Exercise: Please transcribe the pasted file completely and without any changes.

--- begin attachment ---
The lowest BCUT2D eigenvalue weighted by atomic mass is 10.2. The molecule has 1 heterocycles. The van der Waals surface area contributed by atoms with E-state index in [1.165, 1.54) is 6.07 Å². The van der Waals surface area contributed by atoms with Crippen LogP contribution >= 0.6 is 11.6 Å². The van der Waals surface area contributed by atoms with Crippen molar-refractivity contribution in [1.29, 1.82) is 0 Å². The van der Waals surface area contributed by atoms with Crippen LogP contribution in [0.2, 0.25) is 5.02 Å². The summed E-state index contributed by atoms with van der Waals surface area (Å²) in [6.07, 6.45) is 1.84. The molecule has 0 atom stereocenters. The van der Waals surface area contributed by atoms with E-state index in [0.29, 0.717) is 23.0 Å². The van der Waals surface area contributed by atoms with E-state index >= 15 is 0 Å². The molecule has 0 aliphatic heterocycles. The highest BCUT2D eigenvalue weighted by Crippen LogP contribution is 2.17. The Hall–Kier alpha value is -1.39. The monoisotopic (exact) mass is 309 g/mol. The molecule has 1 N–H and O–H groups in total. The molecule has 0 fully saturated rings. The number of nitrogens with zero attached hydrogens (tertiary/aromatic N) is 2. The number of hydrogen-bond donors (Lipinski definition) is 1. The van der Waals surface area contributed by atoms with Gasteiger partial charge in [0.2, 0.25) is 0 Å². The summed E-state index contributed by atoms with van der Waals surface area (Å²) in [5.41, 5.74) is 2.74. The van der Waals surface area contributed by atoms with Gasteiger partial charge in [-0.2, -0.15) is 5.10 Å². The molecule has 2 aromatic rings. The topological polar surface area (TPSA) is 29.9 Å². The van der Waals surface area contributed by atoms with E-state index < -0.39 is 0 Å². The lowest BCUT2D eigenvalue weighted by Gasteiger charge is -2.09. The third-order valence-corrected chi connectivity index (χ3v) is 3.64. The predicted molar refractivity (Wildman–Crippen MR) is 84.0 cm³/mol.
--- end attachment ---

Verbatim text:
The lowest BCUT2D eigenvalue weighted by atomic mass is 10.2. The molecule has 1 heterocycles. The van der Waals surface area contributed by atoms with E-state index in [1.165, 1.54) is 6.07 Å². The van der Waals surface area contributed by atoms with Crippen LogP contribution >= 0.6 is 11.6 Å². The van der Waals surface area contributed by atoms with Crippen molar-refractivity contribution in [1.29, 1.82) is 0 Å². The van der Waals surface area contributed by atoms with Crippen LogP contribution in [0.2, 0.25) is 5.02 Å². The summed E-state index contributed by atoms with van der Waals surface area (Å²) in [6.07, 6.45) is 1.84. The molecule has 0 atom stereocenters. The van der Waals surface area contributed by atoms with E-state index in [0.29, 0.717) is 23.0 Å². The van der Waals surface area contributed by atoms with E-state index >= 15 is 0 Å². The molecule has 0 aliphatic heterocycles. The highest BCUT2D eigenvalue weighted by Crippen LogP contribution is 2.17. The Hall–Kier alpha value is -1.39. The monoisotopic (exact) mass is 309 g/mol. The molecule has 1 N–H and O–H groups in total. The molecule has 0 fully saturated rings. The number of nitrogens with zero attached hydrogens (tertiary/aromatic N) is 2. The number of hydrogen-bond donors (Lipinski definition) is 1. The van der Waals surface area contributed by atoms with Gasteiger partial charge in [0.2, 0.25) is 0 Å². The summed E-state index contributed by atoms with van der Waals surface area (Å²) in [5.41, 5.74) is 2.74. The van der Waals surface area contributed by atoms with Gasteiger partial charge in [-0.2, -0.15) is 5.10 Å². The molecule has 2 aromatic rings. The topological polar surface area (TPSA) is 29.9 Å². The van der Waals surface area contributed by atoms with E-state index < -0.39 is 0 Å². The lowest BCUT2D eigenvalue weighted by Gasteiger charge is -2.09. The third-order valence-corrected chi connectivity index (χ3v) is 3.64. The predicted molar refractivity (Wildman–Crippen MR) is 84.0 cm³/mol.